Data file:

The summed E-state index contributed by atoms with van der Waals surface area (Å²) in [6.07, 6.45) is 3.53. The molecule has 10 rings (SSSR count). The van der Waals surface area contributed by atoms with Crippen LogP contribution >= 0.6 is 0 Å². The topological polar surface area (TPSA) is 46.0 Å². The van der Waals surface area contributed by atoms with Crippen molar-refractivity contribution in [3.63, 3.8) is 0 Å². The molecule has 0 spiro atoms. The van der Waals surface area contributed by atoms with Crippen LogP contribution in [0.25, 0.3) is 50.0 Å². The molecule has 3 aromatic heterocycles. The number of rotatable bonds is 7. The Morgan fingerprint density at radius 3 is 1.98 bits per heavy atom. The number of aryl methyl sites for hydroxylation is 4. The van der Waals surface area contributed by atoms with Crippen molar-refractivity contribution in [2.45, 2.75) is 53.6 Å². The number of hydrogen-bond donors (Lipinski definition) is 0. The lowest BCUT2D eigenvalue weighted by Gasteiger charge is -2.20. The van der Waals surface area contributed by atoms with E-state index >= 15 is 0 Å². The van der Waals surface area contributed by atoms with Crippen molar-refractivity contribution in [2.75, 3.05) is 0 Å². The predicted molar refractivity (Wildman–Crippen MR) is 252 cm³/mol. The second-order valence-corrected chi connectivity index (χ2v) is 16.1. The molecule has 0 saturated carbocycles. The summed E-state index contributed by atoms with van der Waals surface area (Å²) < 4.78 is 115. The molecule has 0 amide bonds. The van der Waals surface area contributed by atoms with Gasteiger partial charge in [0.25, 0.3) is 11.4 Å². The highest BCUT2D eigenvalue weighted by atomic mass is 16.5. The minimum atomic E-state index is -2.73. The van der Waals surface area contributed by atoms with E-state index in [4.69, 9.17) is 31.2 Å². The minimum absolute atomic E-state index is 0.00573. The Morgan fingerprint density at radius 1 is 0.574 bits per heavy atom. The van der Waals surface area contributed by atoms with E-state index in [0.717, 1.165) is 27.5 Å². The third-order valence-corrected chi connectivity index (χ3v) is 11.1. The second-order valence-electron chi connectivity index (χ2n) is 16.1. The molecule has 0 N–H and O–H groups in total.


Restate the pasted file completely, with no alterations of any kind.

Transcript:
The summed E-state index contributed by atoms with van der Waals surface area (Å²) in [6.07, 6.45) is 3.53. The molecule has 10 rings (SSSR count). The van der Waals surface area contributed by atoms with Crippen LogP contribution >= 0.6 is 0 Å². The topological polar surface area (TPSA) is 46.0 Å². The van der Waals surface area contributed by atoms with Crippen molar-refractivity contribution in [3.63, 3.8) is 0 Å². The molecule has 0 spiro atoms. The van der Waals surface area contributed by atoms with Crippen LogP contribution in [0.25, 0.3) is 50.0 Å². The molecule has 3 aromatic heterocycles. The number of rotatable bonds is 7. The Morgan fingerprint density at radius 3 is 1.98 bits per heavy atom. The number of aryl methyl sites for hydroxylation is 4. The van der Waals surface area contributed by atoms with Crippen molar-refractivity contribution in [2.45, 2.75) is 53.6 Å². The number of hydrogen-bond donors (Lipinski definition) is 0. The lowest BCUT2D eigenvalue weighted by Gasteiger charge is -2.20. The van der Waals surface area contributed by atoms with E-state index >= 15 is 0 Å². The van der Waals surface area contributed by atoms with Crippen molar-refractivity contribution in [2.75, 3.05) is 0 Å². The predicted molar refractivity (Wildman–Crippen MR) is 252 cm³/mol. The second-order valence-corrected chi connectivity index (χ2v) is 16.1. The molecule has 0 saturated carbocycles. The summed E-state index contributed by atoms with van der Waals surface area (Å²) < 4.78 is 115. The molecule has 0 amide bonds. The van der Waals surface area contributed by atoms with Gasteiger partial charge in [0.25, 0.3) is 11.4 Å². The highest BCUT2D eigenvalue weighted by atomic mass is 16.5. The minimum atomic E-state index is -2.73. The van der Waals surface area contributed by atoms with E-state index in [4.69, 9.17) is 31.2 Å². The minimum absolute atomic E-state index is 0.00573. The Morgan fingerprint density at radius 1 is 0.574 bits per heavy atom. The van der Waals surface area contributed by atoms with E-state index in [0.717, 1.165) is 27.5 Å². The third-order valence-corrected chi connectivity index (χ3v) is 11.1. The second-order valence-electron chi connectivity index (χ2n) is 16.1. The molecule has 0 N–H and O–H groups in total.